How the government’s essential medicines list secures supply and controls prices


The new list, released on September 13, includes more cancer drugs, new diabetes drugs and even four patent medicines.

What is the National Essential Medicines List?

Curated by experts in consultation with stakeholders, the list includes medicines needed to meet the priority health needs of the majority of the population. The drugs included are those that are best for the treatment of a particular condition and at the same time are cost effective. This is why the list almost always sees the inclusion of generics (non-branded drugs, such as paracetamol instead of crocin).

The list typically includes drugs that are part of government health programs, such as bedaquiline, included in 2022, which is used in the country’s tuberculosis elimination program.

Framed on the principles of the World Health Organization’s Essential Medicines List, India’s first list was developed in 1996. Since then, it has been amended four times – in 2003, 2011, 2015 and now in 2022.

Revisions are made keeping in mind the changing disease profile in the country, new drugs entering the market, obsolete or banned drugs for certain risks, and new treatment protocols.

The list creates a framework for the supply of medicines in public health facilities – essential medicines should ideally be available in all health centers depending on the level of care (the NLEM marks all medicines as P, S or T depending on whether they should be available in primary, secondary or tertiary health care facilities). It also helps hospitals create their drug policies, such as which drugs to use – NLEM-2022 replaced several antibiotics based on the resistance pattern, including a strong broad-spectrum antibiotic Meropenem in the list.

It helps government facilities that provide free drugs to prioritize which ones; and can also be used by fee-reimbursing agencies. In addition, the list helps to train young doctors in the rational use of drugs.

But the most important use on the list is to make these drugs affordable for the general population.

How does the NLEM make medicines affordable?

The government has the power to control the prices of certain medicines, those necessary for the public interest, through the Medicines Price Control Ordinance. The national list of essential drugs is the main basis for considering a drug as essential and controlling its prices. In addition, the prices of drugs other than those included in the NLEM can also be controlled through the DPCO.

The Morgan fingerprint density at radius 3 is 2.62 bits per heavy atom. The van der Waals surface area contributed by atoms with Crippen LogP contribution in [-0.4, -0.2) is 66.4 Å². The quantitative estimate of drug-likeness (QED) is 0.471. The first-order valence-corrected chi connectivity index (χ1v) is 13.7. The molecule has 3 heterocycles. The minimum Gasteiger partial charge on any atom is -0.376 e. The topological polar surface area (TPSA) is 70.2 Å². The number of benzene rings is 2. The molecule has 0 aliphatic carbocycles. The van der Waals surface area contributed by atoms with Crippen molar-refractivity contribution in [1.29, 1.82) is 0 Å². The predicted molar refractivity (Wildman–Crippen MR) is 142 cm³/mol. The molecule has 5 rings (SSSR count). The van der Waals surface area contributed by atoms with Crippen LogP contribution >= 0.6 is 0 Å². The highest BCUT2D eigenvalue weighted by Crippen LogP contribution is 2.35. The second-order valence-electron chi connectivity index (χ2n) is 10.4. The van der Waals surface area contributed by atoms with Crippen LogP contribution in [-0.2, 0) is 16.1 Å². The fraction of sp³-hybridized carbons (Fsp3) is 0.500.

Once a medicine is included in the NLEM, its prices are controlled by the central government and cannot be changed by the companies themselves.

“Based on this list, the NPPA will decide on the ceiling prices. The prices of drugs falling under the NLEM cannot be increased by the companies themselves, but each year the prices increase or decrease according to the wholesale price index, which means that the prices of these drugs cannot be increased unreasonably,” Union Health Minister Dr Mansukh Mandaviya said. during the event to launch the list.

What are the significant additions to NLEM-2022?

The new list added 34 drugs that were not in the NLEM-2015, the most significant being that it added four cancer drugs – Bendamustine Hydrochloride – used to treat certain types of blood and lymph node cancers, Irinotecan HCI Trihydrate used for the treatment of colorectal and pancreatic cancers, lenalidomide for the treatment of various types of cancers and leuprolide acetate for the treatment of prostate cancer. Cancer therapies are usually very expensive, but also have higher markups.

The list also includes a new class of drugs that are now commonly used by doctors for the management of diabetes – the drug Teneligliptin and the insulin Glargine. The rotavirus vaccine, now part of the government’s universal immunization programme, was also included.

Importantly, the list also includes at least four drugs that are still under patent – such as bedaquiline and delaminide for tuberculosis, dolutegravir for HIV and daclatasvir for the treatment of hepatitis C – which are all part of the government’s national health programs. This is the first time that patent medicines have been included in the list because these medicines generally cost more.

“The question arises time and time again whether patented medicines should be included in the NLEM. Thus, the committee, together with the stakeholders and the ministry, took the decision that patented medicines can also be part of the NLEM if they meet the criteria (of need, safety, efficacy and cost-effectiveness). And these drugs are very important and should be part of it,” said Dr YK Gupta, who leads the Standing National Drugs Committee which was created in 2018 to amend the list.

The list made another notable addition – it included nicotine and opioid replacement therapy, with no therapy in the category available in previous lists.

What drugs have been removed from NLEM-2022?

There were 26 drugs that were deleted from the previous list, bringing the total number of drugs in the NLEM-2022 to 384. The most significant deletions were three anti-tuberculosis drugs, including kanamycin injection which was used in patients with drug-resistant tuberculosis. Apart from the fact that the government is now introducing an all-oral regimen for these patients, the drug was also associated with serious side effects such as kidney problems and hearing loss.

While adding antibiotics like the antiparasitic meropenem and ivermectin (which is also part of the government’s lymphatic filariasis programme), the list has removed antimicrobials like capreomycin, ganciclovir (which is known to be carcinogenic and cause birth defects embryos) and an ineffective anti-hepatitis drug.

Vaseline and bleaching powder have also been removed from the list.


About Author

Comments are closed.